Many Americans braved shopping malls and department stores to shop in-person on Black Friday.
Why it matters: Coronavirus infections are still on the rise across much of the U.S. during a season of travel and holiday gatherings. Hospitals across the country, especially in rural areas, are still overwhelmed.
Thanksgiving Day consumer spending increased by roughly 22% year-over-year, topping a $5.1 billion record, according to Adobe Analytics data, CNBC reports.
The state of play: As shoppers avoid in-person retail due to COVID-related concerns, online transactions have surged. Adobe's marketing technology division follows online buying in real time at 80 of the top 100 retailers across the U.S., saying nearly half the purchases made on Thanksgiving were done so from smartphones.
The National Highway Traffic Safety Administration announced Monday that General Motors must recall and repair any vehicle equipped with Takata air bag inflators, per AP.
Why it matters: The government agency said GM must recall nearly 6 million pickup trucks and SUVs from the 2007–2014 model years. Despite the automaker's multiple appeals to the NHTSA, this new regulation will cost the company around $1.2 billion.
Cities like Atlanta, Houston and Orlando helped buoy merchants' coffers in October, according to a snapshot from Mastercard, which looked at retail sales in the 20 largest U.S. metropolitan areas during the first 10 months of the year.
Why it matters: So far it looks like cities that stayed open the most during the pandemic notched bigger gains, according to Mastercard, which tracked all types of transactions (not just credit and debit cards).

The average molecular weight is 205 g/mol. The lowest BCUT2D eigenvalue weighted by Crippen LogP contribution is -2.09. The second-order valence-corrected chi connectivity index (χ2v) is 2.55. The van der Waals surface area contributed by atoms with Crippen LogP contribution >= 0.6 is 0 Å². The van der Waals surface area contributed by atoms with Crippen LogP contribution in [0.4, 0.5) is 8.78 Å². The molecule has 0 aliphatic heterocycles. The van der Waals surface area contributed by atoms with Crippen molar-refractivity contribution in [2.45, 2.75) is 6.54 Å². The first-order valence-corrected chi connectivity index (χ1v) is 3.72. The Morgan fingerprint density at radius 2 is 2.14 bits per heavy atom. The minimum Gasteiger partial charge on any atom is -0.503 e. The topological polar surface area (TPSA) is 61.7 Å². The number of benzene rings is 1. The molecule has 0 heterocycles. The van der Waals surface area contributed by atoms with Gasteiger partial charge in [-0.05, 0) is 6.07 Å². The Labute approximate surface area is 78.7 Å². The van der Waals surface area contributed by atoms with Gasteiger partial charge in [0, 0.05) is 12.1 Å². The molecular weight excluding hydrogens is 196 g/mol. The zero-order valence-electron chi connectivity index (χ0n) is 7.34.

President Obama's "A Promised Land" (list price: $45) sold nearly 890,000 copies in the U.S. and Canada in its first 24 hours, putting it on track to be the best selling presidential memoir in modern history, AP's Hillel Italie writes.
Why it matters: Obama's book is the highlight of publishing's holiday season, and for some independent bookstores, the potential difference between remaining in business or closing.
The consumer-spending pullback whacked businesses that were already struggling to recover from the initial hit from the pandemic, data from the U.S. Census Bureau show.
Why it matters: This month’s lockdowns (or people curbing their own activity for safety reasons) will be a bigger setback for these same shops in the weeks to come.
The Spruce, one of the largest home decor websites on the internet, is launching its own organization product line in every Lowe's store in the country, executives tell Axios.
Why it matters: It's a major step for Dotdash, the parent company to The Spruce, in its effort to move into e-commerce. To-date, Dotdash has been profitable by focusing on internet advertising around evergreen content.
Amazon launched Amazon Pharmacy on Tuesday, which will allow U.S. customers to order prescription medications without leaving their homes.
Why it matters via Axios' Dan Primack: With the pharmaceutical business going digital, this could create a major challenge for companies like CVS and Walgreens, whose stocks stumbled this morning after Amazon's announcement.
Retailers and shippers are on a mad pre-holiday hiring spree, making them one of the few industries adding jobs during COVID-19.
Why it matters: With the entire country turning to online shopping, shippers across the U.S. are preparing for unprecedented package volumes — around 80 million per day between Thanksgiving and Christmas — and frustrating delays.
Guitar Center, a 61 year-old musical instrument retailer owned by Ares Management, plans to file for prepackaged Chapter 11 bankruptcy protection, per the New York Times.
Why it matters: This is one of the last chapters of private equity's so-called Golden Age, during which well-known retailers were taken private with huge new debt obligations but without meaningful e-commerce strategies.